Based upon the hypothesis that game design is a particularly collaborative type of creativity, this February I posted an article I dubbed Six Degrees of Collaboration wherein I showed the interconnectivity of the game design world based upon who had done full-fledged collaborations with whom.
I was quick to discover that the center of my chart was Bruno Faidutti, a French game designer who had done work not with just other French designers, but also Americans, Germans, and Italians. He was the lynchpin that hung the whole world of game design together.
Since then I’ve been occasionally expanding and tweaking my chart, as interest and knowledge strike me. Bruno Faidutti’s central role hasn’t changed much. His 10 connections on the previous chart have expanded to 11 connections in this chart plus a pseudo-connection. However I’ve been able to fill in much of the periphery, discovering entire new game companies who connect back to Faidutti.
In the process I also learned a bit more about collaboration …
This is a reprint of an article written in May, 2006 for first publication in the November, 2006 issue of the now-defunct Knucklebones magazine. Because of its origins, this article is more introductory and (hopefully) more polished than many of my online writings. Despite the original source of this article, this blog is in no way associated with Jones Publishing or Knucklebones Magazine.
Eurogames have been rocking the U.S. game market for almost a decade now. Most of them have traditionally come from German designers like Reiner Knizia and Klaus Teuber. However an increasing number of Eurogames are being designed by one of Germany’s closest neighbors: France.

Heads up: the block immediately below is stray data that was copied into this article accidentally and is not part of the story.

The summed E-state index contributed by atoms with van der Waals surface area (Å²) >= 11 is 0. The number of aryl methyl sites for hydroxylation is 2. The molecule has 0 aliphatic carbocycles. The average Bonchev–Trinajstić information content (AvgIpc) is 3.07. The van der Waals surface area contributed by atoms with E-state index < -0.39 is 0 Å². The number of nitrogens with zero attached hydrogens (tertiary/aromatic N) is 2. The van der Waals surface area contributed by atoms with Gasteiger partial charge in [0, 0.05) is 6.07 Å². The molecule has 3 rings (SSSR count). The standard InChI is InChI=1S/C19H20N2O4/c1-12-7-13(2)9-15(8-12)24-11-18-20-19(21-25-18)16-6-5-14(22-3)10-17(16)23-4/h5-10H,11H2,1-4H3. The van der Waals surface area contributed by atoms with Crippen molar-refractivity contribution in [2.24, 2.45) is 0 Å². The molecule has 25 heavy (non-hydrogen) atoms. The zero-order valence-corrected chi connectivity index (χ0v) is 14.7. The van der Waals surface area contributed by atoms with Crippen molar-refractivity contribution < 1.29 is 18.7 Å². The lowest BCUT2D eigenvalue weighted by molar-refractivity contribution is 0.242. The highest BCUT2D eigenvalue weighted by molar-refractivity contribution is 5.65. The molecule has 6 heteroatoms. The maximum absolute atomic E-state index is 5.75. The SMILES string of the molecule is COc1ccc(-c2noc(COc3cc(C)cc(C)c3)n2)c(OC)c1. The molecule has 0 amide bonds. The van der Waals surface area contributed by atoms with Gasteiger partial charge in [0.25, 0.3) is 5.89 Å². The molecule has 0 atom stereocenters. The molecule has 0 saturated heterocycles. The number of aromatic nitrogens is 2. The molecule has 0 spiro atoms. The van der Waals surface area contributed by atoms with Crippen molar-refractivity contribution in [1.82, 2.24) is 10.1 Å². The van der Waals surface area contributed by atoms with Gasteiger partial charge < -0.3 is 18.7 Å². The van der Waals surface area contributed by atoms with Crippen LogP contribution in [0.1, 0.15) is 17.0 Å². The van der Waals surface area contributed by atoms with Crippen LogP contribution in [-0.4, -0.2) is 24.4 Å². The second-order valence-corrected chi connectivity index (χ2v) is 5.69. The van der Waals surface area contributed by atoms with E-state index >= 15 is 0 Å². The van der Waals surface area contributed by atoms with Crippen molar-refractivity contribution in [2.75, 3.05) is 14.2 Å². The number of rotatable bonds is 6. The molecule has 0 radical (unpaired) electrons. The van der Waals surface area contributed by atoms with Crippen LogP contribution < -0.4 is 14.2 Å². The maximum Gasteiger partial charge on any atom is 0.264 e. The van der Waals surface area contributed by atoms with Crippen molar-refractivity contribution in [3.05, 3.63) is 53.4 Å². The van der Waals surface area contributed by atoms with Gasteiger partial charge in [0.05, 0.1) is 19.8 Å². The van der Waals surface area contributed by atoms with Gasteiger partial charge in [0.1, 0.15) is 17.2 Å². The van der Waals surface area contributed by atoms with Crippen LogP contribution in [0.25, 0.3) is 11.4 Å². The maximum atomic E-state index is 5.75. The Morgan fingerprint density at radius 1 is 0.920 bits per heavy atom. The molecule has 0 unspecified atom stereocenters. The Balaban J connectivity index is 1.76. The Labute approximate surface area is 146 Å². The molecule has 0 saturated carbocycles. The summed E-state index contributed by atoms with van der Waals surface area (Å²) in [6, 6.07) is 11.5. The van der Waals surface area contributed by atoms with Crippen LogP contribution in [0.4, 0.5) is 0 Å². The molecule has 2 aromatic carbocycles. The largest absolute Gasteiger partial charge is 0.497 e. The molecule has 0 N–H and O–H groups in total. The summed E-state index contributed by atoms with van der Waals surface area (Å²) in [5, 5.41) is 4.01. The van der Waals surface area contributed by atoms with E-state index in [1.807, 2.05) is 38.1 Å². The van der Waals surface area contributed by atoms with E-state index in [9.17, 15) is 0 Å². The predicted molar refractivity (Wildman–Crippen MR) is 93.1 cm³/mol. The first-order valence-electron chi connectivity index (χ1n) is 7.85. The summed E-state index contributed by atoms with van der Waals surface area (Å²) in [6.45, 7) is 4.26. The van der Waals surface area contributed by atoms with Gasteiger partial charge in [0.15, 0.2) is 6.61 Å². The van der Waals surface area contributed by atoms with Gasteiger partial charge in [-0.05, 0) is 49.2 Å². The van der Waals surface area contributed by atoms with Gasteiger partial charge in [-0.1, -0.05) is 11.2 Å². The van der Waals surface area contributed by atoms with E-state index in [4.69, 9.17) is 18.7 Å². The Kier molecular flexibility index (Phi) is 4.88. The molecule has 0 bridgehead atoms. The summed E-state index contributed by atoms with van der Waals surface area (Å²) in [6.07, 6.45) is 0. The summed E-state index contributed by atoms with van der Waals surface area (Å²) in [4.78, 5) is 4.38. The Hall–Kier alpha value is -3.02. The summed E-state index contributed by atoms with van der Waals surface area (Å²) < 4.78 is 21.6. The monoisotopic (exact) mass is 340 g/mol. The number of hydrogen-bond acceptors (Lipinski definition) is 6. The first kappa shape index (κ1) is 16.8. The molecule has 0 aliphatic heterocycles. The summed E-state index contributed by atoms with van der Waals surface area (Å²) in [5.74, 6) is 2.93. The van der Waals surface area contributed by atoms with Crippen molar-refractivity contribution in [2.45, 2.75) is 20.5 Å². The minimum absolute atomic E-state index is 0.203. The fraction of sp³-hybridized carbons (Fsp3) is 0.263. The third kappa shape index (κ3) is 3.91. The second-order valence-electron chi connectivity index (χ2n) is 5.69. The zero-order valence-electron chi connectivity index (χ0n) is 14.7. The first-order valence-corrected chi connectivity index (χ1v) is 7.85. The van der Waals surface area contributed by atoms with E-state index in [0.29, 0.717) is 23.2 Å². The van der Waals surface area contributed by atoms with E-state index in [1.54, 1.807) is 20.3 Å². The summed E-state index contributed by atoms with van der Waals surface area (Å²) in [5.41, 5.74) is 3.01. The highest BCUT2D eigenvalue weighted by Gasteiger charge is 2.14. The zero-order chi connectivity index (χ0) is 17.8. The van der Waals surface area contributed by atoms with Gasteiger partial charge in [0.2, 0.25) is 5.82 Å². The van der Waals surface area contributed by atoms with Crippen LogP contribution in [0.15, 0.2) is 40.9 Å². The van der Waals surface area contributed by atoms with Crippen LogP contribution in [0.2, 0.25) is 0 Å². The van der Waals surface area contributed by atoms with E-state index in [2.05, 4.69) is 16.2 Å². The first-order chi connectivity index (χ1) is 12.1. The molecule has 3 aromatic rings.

Bruno Cathala (Shadows over Camelot), Serge Laget (Mare Nostrum), and Christophe Boelinger (Dungeon Twister) are just a few of the notable French designers whose games are now being published in the United States, thanks primarily to Days of Wonder and Asmodee Editions. However, the vanguard of French game design is Bruno Faidutti, with some 30 gaming titles to his name.
Back in December I wrote an article on three game designers, and I’ll cop to lining up the usual suspects: Knizia, Kramer, and Teuber. They were easy to write about because I’ve played a slew of their games and I’ve played them many times.
I always intended that article to be the start of a series, however, and I was even more excited about writing about designers who weren’t quite as well known as the big three, because they’ve been less written about, and thus there’s more opportunity to be clever, insightful, and original.
This week I’ve decided to write about three collaborative designers, who also happen to come from three different countries: Bruno Faidutti (France), Leo Colovini (Italy), and Michael Schacht (Germany). They also all appear pretty centrally on my Six Degrees of Collaboration chart, with Colovini & Faidutti being two of the larger foci in the chart. (Writing this article was actually what got me started on that chart, which then took on a life of its own.)
Last week I talked about three game designers, classifying and categorizing their works. This week I want to move a step up the food chain, and instead talk about schools of game design — to once more try to categorize, classify, and index.
The central idea is that game designs can — as with most creative works — be grouped into schools of design, each with their own character and their own quirks. In the modern gaming world, I believe there are four broad schools of design — mainstream, Anglo-American, Euro, and hybrid — though each of those schools also has sub-schools within them, which I’ll be covering after my summary of each category.